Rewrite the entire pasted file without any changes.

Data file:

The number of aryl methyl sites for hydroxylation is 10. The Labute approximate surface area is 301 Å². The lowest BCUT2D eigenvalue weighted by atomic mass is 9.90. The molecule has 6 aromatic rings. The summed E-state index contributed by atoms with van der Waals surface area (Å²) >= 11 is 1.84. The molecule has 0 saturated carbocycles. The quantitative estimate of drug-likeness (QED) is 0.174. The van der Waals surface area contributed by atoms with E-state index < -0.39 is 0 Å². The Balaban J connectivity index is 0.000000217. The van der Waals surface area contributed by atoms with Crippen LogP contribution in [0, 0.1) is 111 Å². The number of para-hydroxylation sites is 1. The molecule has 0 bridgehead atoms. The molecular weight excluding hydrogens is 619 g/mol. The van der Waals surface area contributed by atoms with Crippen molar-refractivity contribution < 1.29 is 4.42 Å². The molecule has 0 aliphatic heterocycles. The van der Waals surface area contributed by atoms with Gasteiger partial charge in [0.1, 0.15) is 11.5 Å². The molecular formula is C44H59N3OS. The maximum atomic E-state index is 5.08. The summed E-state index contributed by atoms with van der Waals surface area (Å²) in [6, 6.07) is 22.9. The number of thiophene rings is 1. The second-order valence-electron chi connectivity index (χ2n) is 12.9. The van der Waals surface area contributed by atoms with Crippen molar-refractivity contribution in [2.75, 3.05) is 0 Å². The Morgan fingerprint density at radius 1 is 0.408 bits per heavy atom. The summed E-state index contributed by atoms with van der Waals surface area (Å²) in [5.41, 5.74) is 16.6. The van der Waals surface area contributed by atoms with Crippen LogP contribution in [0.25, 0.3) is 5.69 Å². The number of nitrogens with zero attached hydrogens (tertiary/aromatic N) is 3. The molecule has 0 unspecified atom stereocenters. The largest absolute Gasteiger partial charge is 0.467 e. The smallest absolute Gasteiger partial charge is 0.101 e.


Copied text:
The number of aryl methyl sites for hydroxylation is 10. The Labute approximate surface area is 301 Å². The lowest BCUT2D eigenvalue weighted by atomic mass is 9.90. The molecule has 6 aromatic rings. The summed E-state index contributed by atoms with van der Waals surface area (Å²) >= 11 is 1.84. The molecule has 0 saturated carbocycles. The quantitative estimate of drug-likeness (QED) is 0.174. The van der Waals surface area contributed by atoms with E-state index < -0.39 is 0 Å². The Balaban J connectivity index is 0.000000217. The van der Waals surface area contributed by atoms with Crippen LogP contribution in [0, 0.1) is 111 Å². The number of para-hydroxylation sites is 1. The molecule has 0 bridgehead atoms. The molecular weight excluding hydrogens is 619 g/mol. The van der Waals surface area contributed by atoms with Crippen molar-refractivity contribution < 1.29 is 4.42 Å². The molecule has 0 aliphatic heterocycles. The van der Waals surface area contributed by atoms with Gasteiger partial charge in [0.1, 0.15) is 11.5 Å². The molecular formula is C44H59N3OS. The maximum atomic E-state index is 5.08. The summed E-state index contributed by atoms with van der Waals surface area (Å²) in [6, 6.07) is 22.9. The number of thiophene rings is 1. The second-order valence-electron chi connectivity index (χ2n) is 12.9. The van der Waals surface area contributed by atoms with Crippen molar-refractivity contribution in [2.75, 3.05) is 0 Å². The Morgan fingerprint density at radius 1 is 0.408 bits per heavy atom. The summed E-state index contributed by atoms with van der Waals surface area (Å²) in [5.41, 5.74) is 16.6. The van der Waals surface area contributed by atoms with Crippen LogP contribution in [0.25, 0.3) is 5.69 Å². The number of nitrogens with zero attached hydrogens (tertiary/aromatic N) is 3. The molecule has 0 unspecified atom stereocenters. The largest absolute Gasteiger partial charge is 0.467 e. The smallest absolute Gasteiger partial charge is 0.101 e.